Family touched by help after fire
A family who lost their home in last week’s bushfire say they are just grateful to be alive.
If not for neighbour Rob Sutton, as reported in Tuesday’s Albany Advertiser, Agnes and Dave Hurle and their two children may have perished in the Napier fire which tore through bushland north-east of Albany, destroying their two-storey home.
The fires burned more than 17,000ha, fanned by northerly-winds gusting to 100km/h.
Mrs Hurle said the bushfire hit without warning on Thursday.
“There were no warnings, no alerts, so I didn’t even bother packing things up,” she said.
“Next thing we heard was our neighbour Rob, knocking on our bedroom windows telling us to get out.”
Mr Sutton, an Albany councillor, selflessly rode his quad-bike to his neighbours’ house to warn them of the rapidly approaching fire front.
After hearing the news, Mr and Mrs Hurle ran straight to their daughters’ room to wake them up and called neighbour Grant Gunn, about 250m away.
Mr Gunn, who worked as a fire fighter for more than 30 years, told Mr Hurle he would stay to defend his property.
But Mr Hurle decided to evacuate his family immediately from the house they had only moved into less than a year ago.
“We were still wearing our pyjamas, but we had to act immediately, so we put the girls and the dogs into the car and left straight away,” he said.
“As we drove out it was dusty and smoky and we could see the glow of the fire coming and the fire trucks on their way towards our house.
“We’ve since realised that it took about ten to twenty minutes for the fire to hit our house. By the time the firefighters got there, they were advised not to go in as they would be endangering themselves.”
Mr Hurle’s family was the first group to be evacuated into Albany Leisure and Aquatic Centre.
An hour after being evacuated, Mr Hurle received a phone call from his neighbour to break the news that their home had been lost.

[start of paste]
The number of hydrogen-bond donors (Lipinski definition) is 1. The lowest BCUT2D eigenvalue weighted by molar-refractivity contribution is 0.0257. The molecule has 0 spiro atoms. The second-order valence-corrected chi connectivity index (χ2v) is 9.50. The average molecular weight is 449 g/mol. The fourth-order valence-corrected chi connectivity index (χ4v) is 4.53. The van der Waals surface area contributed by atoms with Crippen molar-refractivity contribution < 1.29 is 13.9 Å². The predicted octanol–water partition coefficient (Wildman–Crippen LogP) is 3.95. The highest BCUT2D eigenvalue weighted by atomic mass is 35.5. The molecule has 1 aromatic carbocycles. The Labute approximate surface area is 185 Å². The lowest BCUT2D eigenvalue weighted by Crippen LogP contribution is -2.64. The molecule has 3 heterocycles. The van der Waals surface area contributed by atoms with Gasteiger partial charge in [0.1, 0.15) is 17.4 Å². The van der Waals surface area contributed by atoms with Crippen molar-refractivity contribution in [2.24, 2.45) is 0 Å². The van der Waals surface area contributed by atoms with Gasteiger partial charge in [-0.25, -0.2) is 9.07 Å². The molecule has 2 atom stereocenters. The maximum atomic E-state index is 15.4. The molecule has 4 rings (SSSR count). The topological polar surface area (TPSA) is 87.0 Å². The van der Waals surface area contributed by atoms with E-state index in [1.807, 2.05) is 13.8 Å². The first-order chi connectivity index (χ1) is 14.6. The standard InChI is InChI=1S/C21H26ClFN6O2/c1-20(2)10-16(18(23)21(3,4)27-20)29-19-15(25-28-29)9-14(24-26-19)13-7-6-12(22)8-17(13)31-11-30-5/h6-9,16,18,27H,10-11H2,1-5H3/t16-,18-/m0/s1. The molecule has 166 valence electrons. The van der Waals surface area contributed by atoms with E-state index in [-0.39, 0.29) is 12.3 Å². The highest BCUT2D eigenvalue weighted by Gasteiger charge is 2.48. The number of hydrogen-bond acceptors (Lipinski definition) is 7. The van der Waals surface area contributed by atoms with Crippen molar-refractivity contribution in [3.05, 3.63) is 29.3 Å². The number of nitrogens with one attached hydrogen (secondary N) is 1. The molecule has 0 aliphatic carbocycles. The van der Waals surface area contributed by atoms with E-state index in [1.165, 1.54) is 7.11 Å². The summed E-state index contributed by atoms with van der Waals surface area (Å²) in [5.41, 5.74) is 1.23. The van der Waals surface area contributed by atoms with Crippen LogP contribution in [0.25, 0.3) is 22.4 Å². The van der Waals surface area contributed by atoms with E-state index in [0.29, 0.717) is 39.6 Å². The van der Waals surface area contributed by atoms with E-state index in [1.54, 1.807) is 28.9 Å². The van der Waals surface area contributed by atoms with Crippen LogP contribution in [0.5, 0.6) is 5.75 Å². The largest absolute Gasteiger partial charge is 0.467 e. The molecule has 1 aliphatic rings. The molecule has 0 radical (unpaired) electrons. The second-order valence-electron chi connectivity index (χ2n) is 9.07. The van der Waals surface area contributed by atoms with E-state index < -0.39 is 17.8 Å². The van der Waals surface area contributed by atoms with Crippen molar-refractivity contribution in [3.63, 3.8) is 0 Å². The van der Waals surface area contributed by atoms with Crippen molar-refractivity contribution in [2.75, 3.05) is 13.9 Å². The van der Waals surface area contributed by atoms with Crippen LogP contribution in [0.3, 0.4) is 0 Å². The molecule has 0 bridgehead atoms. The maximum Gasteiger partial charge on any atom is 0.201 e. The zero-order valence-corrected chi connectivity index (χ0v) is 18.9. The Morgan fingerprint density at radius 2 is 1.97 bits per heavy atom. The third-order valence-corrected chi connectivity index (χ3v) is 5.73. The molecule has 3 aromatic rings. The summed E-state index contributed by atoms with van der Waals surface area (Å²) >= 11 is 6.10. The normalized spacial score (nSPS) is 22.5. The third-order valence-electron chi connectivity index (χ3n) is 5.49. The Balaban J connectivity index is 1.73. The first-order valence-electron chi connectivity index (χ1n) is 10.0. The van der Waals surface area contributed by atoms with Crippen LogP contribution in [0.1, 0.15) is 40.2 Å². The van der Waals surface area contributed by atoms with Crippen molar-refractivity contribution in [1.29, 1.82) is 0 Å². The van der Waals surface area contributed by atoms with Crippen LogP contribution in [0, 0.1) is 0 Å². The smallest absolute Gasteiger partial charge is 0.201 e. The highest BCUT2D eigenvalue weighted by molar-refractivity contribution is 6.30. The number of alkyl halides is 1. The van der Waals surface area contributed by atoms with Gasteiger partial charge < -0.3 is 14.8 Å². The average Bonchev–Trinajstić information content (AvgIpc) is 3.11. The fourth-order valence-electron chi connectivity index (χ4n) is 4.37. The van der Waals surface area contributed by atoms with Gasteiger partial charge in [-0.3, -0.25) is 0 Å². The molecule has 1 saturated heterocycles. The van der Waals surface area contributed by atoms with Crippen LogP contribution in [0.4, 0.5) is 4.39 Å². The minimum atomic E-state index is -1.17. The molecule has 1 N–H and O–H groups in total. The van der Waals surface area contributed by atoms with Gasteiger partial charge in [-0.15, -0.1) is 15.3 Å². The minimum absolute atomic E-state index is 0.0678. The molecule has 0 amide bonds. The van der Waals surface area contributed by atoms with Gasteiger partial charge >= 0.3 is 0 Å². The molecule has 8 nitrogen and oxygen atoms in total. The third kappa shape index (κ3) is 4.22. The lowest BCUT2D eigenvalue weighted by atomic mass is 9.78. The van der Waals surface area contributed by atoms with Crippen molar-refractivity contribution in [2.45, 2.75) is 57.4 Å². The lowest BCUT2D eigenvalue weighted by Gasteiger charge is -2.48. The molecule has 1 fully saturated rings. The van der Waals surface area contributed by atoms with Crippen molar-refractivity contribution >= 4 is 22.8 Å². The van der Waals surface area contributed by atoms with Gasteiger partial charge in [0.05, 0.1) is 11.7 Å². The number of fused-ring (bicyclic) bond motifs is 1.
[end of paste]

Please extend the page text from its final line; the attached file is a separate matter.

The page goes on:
The family returned to the property on Sunday to see what was left of it.
“I thought I was going to be more upset — I don’t know why we’re still not feeling much about it,” Mrs Hurle said.
She said she also didn’t feel much emotion when she stood amid the ruins of her home.
“We’d seen the photo — so it wasn’t a surprise when we got out there,” she said.
“I think it’s because we’re quite rational about it. When you experience something like that, your body goes into survival mode and you think very clearly.
“It was a crisis that put us here but we’re still standing here alive, and we can rebuild our house again in the future.”
The couple said the community support in recent days had been extraordinary.
“My colleagues from work gathered some donations for us, some clothes and even some toys for the kids,” Mrs Hurle said.
“Those things really brought tears to our eyes.”
They even had to turn down donations because they did not know where to store some of the items.
“The community has been so generous, even though we haven’t been here for that long,” she said.
“The only real message that we want to get out is to show how the community has been really supportive and really generous to us.
“We can’t go around to thank anyone individually, but we do say ‘thank you’ to all of them.”
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